REVIEW: Fifth time’s a charm for Mission Impossible series

Madison Chan, Staff Writer

Often, the sequel to a movie is a disappointment, the third is barely worth watching, and the fourth is just a desperate attempt to support a drowning franchise. But lo and behold, here is a series of movies that seems to do the opposite, with each movie outdoing the last in both quality and success.

The star of the Mission Impossible series, Ethan Hunt (Tom Cruise) has once again found himself in a tricky situation. Convinced that the criminal organization Hunt’s team has been tracking down doesn’t exist, the director of the CIA (Alec Baldwin) shuts down the IMF and makes finding and capturing Hunt a priority.  Hunt is on the run, with only the image of a face to help him corner a dangerous criminal mastermind. Aided only by his friend Benji Dunn and a mysterious stranger who seems to know a lot more than she says, Hunt is once again facing seemingly impossible odds.

As far as movies go, this was a great watch. There isn’t one specific quality about this film that makes it stand out, but instead the cumulative effect of several things done well. The soundtrack is phenomenal, with parts taken from and based on the Italian opera, Turandot. The most famous movement from the show, Nessun Dorma, weaves its way throughout the movie’s musical background, adding a gripping emotional current to the heart-racing music of a “classic spy movie.”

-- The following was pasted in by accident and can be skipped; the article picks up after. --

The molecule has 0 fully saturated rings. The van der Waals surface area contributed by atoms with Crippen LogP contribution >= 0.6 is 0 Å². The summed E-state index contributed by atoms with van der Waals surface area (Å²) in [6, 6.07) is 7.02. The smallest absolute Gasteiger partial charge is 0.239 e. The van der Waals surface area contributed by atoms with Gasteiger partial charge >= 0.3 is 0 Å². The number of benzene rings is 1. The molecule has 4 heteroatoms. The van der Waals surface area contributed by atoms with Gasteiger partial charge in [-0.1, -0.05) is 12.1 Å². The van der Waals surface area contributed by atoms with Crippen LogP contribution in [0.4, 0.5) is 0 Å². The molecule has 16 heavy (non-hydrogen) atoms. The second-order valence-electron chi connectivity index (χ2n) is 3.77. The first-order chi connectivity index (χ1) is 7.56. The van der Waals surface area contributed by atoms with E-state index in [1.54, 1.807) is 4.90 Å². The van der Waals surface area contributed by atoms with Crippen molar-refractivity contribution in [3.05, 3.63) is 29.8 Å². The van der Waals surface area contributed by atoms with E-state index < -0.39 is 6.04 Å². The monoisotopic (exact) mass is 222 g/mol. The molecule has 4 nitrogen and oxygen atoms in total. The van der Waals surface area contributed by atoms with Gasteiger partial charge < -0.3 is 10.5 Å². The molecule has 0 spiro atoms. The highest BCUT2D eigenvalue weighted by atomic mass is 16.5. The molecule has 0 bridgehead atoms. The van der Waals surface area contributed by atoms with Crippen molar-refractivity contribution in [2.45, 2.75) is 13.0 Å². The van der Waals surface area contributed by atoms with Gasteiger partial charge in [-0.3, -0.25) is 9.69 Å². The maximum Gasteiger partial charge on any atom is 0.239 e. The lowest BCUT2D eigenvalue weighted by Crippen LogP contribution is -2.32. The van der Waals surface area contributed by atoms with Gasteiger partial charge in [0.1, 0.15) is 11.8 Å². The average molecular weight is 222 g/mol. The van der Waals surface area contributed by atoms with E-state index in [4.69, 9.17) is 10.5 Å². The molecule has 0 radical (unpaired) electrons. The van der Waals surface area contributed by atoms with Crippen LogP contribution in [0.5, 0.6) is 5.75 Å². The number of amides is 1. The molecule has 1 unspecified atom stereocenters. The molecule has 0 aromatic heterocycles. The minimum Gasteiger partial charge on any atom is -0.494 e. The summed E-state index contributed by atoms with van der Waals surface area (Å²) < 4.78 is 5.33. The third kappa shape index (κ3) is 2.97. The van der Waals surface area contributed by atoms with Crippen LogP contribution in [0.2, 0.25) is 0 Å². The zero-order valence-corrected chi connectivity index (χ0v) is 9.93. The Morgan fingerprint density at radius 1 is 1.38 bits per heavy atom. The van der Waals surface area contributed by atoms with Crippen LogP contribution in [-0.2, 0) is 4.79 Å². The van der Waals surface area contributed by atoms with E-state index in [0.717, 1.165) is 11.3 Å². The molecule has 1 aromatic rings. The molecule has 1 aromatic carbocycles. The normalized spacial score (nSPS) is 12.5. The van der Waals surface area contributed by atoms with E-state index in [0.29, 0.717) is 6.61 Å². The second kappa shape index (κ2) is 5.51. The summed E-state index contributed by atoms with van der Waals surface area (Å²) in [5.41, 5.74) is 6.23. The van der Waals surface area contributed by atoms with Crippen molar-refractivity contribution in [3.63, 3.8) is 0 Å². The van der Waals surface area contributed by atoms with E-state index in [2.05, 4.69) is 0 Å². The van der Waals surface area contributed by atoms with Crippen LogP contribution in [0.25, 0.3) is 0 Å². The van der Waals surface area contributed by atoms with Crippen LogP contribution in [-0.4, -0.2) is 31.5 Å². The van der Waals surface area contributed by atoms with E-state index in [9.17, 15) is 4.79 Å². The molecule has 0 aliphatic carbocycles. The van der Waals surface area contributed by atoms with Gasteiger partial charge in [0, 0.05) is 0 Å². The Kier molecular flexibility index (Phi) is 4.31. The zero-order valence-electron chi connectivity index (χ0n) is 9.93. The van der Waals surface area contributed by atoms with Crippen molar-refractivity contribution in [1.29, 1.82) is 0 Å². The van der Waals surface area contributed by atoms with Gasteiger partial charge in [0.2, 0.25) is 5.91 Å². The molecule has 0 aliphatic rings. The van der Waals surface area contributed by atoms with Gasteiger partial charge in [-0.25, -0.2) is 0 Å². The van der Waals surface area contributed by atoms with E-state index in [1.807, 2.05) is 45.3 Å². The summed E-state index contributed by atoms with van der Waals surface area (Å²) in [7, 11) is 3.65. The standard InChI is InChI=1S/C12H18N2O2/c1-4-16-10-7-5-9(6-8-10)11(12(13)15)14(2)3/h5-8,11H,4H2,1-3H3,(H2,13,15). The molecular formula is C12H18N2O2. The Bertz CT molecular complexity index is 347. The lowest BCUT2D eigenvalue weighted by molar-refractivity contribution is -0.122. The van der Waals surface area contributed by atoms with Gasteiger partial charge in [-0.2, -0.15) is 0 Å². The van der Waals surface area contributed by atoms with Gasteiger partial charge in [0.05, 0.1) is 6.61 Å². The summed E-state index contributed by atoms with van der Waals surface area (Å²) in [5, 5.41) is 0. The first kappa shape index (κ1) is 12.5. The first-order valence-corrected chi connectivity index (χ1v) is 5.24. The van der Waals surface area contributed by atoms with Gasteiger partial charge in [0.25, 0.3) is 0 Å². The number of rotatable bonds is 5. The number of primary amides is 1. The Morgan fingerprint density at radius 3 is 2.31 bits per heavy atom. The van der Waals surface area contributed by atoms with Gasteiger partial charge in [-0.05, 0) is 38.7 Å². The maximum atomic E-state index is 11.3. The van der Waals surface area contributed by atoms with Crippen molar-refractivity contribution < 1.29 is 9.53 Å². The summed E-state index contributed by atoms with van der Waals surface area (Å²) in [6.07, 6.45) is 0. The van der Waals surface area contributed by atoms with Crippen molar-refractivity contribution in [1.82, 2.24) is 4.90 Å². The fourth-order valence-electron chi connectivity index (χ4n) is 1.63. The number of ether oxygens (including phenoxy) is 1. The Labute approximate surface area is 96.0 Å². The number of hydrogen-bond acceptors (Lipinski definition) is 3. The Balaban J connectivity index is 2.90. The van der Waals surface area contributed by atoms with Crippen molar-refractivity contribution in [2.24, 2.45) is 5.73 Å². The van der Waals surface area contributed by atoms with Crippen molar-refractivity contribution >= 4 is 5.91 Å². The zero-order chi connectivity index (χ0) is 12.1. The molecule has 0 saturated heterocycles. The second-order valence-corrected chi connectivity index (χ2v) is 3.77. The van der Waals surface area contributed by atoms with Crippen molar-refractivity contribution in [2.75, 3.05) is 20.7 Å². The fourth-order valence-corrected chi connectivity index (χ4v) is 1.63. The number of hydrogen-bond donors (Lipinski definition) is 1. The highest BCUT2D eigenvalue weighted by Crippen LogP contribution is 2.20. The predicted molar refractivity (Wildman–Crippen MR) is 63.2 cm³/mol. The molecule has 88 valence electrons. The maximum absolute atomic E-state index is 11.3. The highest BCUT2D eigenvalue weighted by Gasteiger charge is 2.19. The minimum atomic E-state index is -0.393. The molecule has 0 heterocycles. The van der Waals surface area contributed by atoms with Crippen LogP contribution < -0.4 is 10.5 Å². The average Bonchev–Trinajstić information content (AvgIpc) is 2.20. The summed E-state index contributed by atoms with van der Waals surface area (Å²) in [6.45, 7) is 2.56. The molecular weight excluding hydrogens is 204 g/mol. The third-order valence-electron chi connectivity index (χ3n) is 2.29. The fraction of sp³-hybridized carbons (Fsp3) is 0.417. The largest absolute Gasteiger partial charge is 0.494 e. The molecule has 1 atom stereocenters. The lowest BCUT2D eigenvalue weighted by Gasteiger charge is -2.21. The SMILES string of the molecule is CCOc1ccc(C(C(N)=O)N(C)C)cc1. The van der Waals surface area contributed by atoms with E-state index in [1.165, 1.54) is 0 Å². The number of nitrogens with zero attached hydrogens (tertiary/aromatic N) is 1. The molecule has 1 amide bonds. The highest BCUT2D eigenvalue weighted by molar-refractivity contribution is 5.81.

Despite the seriousness of the movie, the mood is kept light as Benji Dunn (Simon Pegg) keeps the laughter flowing with his witty remarks. Fortunately, Dunn is not the single source of comedic relief. All the characters contribute, allowing the humor to bounce from scene to scene instead of falling flat. Suspense and comedy work hand-in-hand to keep the audience laughing while still on the edge of their seats. Unlike some movies where the jokes are stale and predictable, the quick moments of humor in Mission Impossible are fresh and welcome.

Finally, the thing that most movies of this genre struggle with the most: avoiding the pitfalls of being “just another spy movie”. This might be one reason why the movie was so interesting. It took the classic parts of a spy movie and reinvented them. The femme fatale is not a helpless diva, but instead, a Black Widow-type figure with a history and a danger all her own. The high-speed chase is interrupted by the inability to turn a four-wheel drive in a tight alley.

Although I’m not usually a fan of action movies, I make an exception for this one; Mission Impossible: Rogue Nation is definitely one of the better movies I’ve seen this year and a great movie watching experience.

Rating: 8/10